Maintaining a healthy diet means a fridge full of fresh fruits, and veggies, but it can be easy to toss them in the bottom drawers and just forget about it only to find these foods have gone bad before you could even use them. Looking for a way to store fresh produce that helps keep it fresh? There are more than a few ways to store your goodies, but there are also ways to store fresh produce that can extend the life of your favorites.
Here is a list of foods to refrigerate, along with a list of foods that are best kept in a cool pantry, or at room temperature.
A good rule of thumb: If fruits, herbs or veggies are located in the open cooler section of the grocery store, then store them in the refrigerator. There is typically specified draws in the refrigerator for this type of produce. Otherwise, keep them in a cool, dark place in the kitchen. The pantry is usually a good storage place.
Refrigerate: Beans, broccoli, cabbage, carrots, cauliflower, celery, cucumber, eggplant, ginger, jalapenos, leafy greens, mushrooms and zucchini.
Leave Unrefrigerated: Apples, Avocados, apricots, bananas, berries, citrus fruits, garlic, kiwi, melons, nectarines, onions, pears, peaches, plums, pineapple, potatoes and tomatoes.
A few more tips for storing produce:
- All cut, peeled or cooked vegetables or fruits should be stored in clean, covered containers in the refrigerator at 40° F or less.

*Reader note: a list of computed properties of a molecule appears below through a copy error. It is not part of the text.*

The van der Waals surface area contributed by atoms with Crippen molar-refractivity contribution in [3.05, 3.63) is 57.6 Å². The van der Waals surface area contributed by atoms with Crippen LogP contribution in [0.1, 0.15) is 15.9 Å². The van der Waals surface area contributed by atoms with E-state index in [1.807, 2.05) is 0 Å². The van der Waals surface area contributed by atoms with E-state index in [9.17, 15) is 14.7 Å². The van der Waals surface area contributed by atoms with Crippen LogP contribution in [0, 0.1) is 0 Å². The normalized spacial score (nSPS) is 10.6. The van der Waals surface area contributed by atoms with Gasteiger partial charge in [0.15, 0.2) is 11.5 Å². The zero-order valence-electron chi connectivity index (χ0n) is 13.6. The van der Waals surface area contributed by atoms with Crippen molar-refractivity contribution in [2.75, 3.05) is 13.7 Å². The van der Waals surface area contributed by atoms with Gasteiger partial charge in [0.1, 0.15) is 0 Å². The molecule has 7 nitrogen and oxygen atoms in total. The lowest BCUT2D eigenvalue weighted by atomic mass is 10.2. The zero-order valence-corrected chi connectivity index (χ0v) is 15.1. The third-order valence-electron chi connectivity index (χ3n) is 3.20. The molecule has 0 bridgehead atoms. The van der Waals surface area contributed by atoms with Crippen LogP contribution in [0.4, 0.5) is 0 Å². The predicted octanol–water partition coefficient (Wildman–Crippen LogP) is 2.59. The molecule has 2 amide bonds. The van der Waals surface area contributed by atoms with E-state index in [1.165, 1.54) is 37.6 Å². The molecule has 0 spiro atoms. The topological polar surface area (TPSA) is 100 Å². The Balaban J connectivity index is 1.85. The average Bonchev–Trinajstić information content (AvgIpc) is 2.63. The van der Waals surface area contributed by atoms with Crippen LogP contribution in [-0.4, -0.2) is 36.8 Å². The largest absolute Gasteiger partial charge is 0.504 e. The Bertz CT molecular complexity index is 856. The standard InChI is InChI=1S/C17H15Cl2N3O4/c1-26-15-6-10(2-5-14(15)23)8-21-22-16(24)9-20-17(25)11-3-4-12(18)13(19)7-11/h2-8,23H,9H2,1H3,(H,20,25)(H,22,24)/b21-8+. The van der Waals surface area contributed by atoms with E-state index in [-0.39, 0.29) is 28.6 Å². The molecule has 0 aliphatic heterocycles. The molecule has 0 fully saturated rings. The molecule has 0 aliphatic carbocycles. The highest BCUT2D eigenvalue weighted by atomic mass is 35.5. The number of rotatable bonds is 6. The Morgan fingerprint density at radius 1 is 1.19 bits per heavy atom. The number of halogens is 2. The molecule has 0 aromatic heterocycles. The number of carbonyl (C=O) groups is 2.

- If you wash produce before storage, be sure to thoroughly dry fruits and vegetables with a clean paper towel.
- Never wash berries until you are ready to eat them.
- Keep your refrigerator fruit and vegetable bin clean.
- Store fresh produce in plastic bags or containers to minimize the chance of contamination of other foods in the refrigerator.
Storing fresh fruits and vegetables requires different storage methods, and different foods can be stored for various lengths of time. Garden to table eating requires all storage areas to be clean, and dry. If your refrigerator has a produce bin, be sure to use it in order to keep all your fresh produce away from any raw meat, poultry or fish. Some foods last longer if you do not wash them before storage, but remember that if you bring in garden dirt on the produce it may contain pathogenic microorganisms that will end up in your kitchen.
Herbs are also great to have at all times, but they can turn into a wilted mess faster than you can say basil. To keep your herbs fresh longer, treat them like any other plant. When you get them home from the store, take cilantro, parsley and your other favorites out of the packaging, cut off about 1-2 inches of the stems and place them in a glass of water. Try this with onions, but do not cut off the ends, just place them in water to extend the freshness, and shelf life. You can also freeze some herbs to take advantages of sales, and to ensure you have enough of whatever you need at any time. Since we use them frequently, you can keep herbs fresh by washing, and chopping single herbs or a blend, and placing them in a sandwich sized zip-locked baggie. Fill it with just enough water to cover the herbs to keep the herbs green and fresh looking, and keep out unwanted air. It’s a time and money saver and you can just drop these frozen blocks into soups, sauces or any of your favorite SkinnyMs. Slow Cooker Recipes like this Jazzy Pork Tenderloin.
Get out to your local Farmers Market and pick up all the fresh tomatoes, eggplant, cabbage, fresh herbs and anything else you want. Follow these tips to help keep your favs fresh and delicious!